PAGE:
Problem Solving

*Please note- this blog post was written during my time at Brain Fit Academy Inc. I have since continued this amazing work under my own company- Brain FUNdamentals LLC. I hope you enjoy!

I was sitting on the sidelines of my Brain Gym® 104 class. We were on Zoom and the participants were working together to practice a few of the movements I had taught them. 

I was sitting off to the side (out of the frame of the camera) and observing- present in case they needed me, but giving the participants a chance to work together. As I watched and listened, I heard the discussions and conversations they were having among them. There were making connections to themselves and to the children that they work with. But they were also doing something else. 

They were problem solving. 

I had taught the group the movements and we had done them together, but as they were practicing them again, questions (naturally) came up and the group was working together and using problem solving strategies to figure it out. They were re-reading the directions, discussing, taking notes and physically moving through the movements again- working as a group to figure things out. It was a beautiful thing and I enjoyed watching it take place.

Did you know that we actually have a special area of the brain where much of our problem solving takes place? It’s called the Prefrontal Cortex. 

At Brain Fit Academy, we like to refer to this part of the brain as the “Executive Brain”. If you’ve read my other blog post about the “Baby Brain“, then you should have some understanding of the parts of the brain. And if you haven’t read it yet, I highly recommend reading that post first because it will give you more context for the information I’m about to give you.

Go ahead. I’ll wait. This post will still be here when you get back.

The Executive Brain is the part of the brain shown here in purple. As well as problem solving, it’s the part of the brain that helps us to sustain focus, plan ahead, monitor behavior, pay attention to detail, use judgement, and organize. It’s the last part of the brain to develop and it has some pretty important jobs!

“Executive Functioning” has been such a buzz word in schools over the last few years. Schools and teachers are recognizing more and more that many kids are deficient in these skills and schools have been working to give support, develop programs, and directly teach executive functioning skills. I give the schools credit- that they are starting to address this need. I really do. And at one point I was even excited to see that my son was offered a program that helped teach some of these executive functioning skills!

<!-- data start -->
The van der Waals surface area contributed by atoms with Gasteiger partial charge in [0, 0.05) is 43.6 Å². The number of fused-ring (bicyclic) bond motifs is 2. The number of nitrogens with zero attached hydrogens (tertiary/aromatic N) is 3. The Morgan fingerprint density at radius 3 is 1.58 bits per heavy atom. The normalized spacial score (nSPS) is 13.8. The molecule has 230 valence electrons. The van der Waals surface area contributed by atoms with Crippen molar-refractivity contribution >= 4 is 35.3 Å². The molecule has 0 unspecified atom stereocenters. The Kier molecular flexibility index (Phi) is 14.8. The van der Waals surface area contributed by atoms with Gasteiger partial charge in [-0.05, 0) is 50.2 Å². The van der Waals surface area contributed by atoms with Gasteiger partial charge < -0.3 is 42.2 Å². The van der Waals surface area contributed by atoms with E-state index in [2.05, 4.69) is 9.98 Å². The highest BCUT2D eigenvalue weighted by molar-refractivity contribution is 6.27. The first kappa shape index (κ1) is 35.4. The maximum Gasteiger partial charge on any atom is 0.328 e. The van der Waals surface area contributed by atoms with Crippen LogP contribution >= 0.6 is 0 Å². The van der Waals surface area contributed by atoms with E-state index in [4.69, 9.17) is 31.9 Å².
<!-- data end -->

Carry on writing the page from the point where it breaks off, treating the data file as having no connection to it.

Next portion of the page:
What I’ve come to realize however, is that for many kids, the lack of executive functioning skills is directly related to their brain and the way it’s “wired”. 

At Brain Fit we talk a lot about a “disorganized brain”. When a person has many retained (active) primitive reflexes, and the brain is “disorganized”, accessing this part of the brain is HARD. Many kids we see struggle just to get to the “thinking” part of the brain- let alone the executive part. There’s just not much left

When those pesky reflexes are active, the child’s brain/body are working so hard to fight the reflex activity that they just can’t access the higher centers in the brain. It’s not they don’t want to be able to plan, organize and problem solve. It’s that they (literally) can’t. Their brain doesn’t have the pathways- the neural connections needed to access the executive brain. 

And so, schools see the lack of those executive functioning skills and they do what they think they need to do. They do their best to teach kids the skills they are missing. 

Which-when you think of it, is kind of ironic. The schools are teaching skills that require the higher centers of the brain, the cognitive “thinking brain” to learn. Skills that are seemingly needed to help the child reach the even higher centers in the brain- the “executive brain”. However, if you’re working with a kiddo who isn’t even accessing the “thinking brain”, how successful do you think the teaching of those executive functioning skills is going to be? My guess would be not very successful. 

And where does that leave the child? Frustrated? Stressed? Feeling ashamed? 

Yes, the executive brain- the prefrontal cortex is important. One could certainly argue that it’s very important- especially as a child gets older. And being able to problem solve is certainly important.

But can I ask this of all of you? Instead of directly teaching executive functioning skills- try looking a little deeper. Look into, and learn about, primitive reflexes. See what it’s all about. Read more of my blog posts and learn. Think outside of the box and maybe approach things a little differently. 

We do it all the time at Brain Fit Academy- approach things differently I mean. You can do it too. It’s not rocket science. Seriously- what could it hurt?

And if you need help, or want more information? Contact us. We’d be happy to guide you toward the next steps. 

And ultimately, you know who will thank you? The kiddo(s) you’re trying to help.

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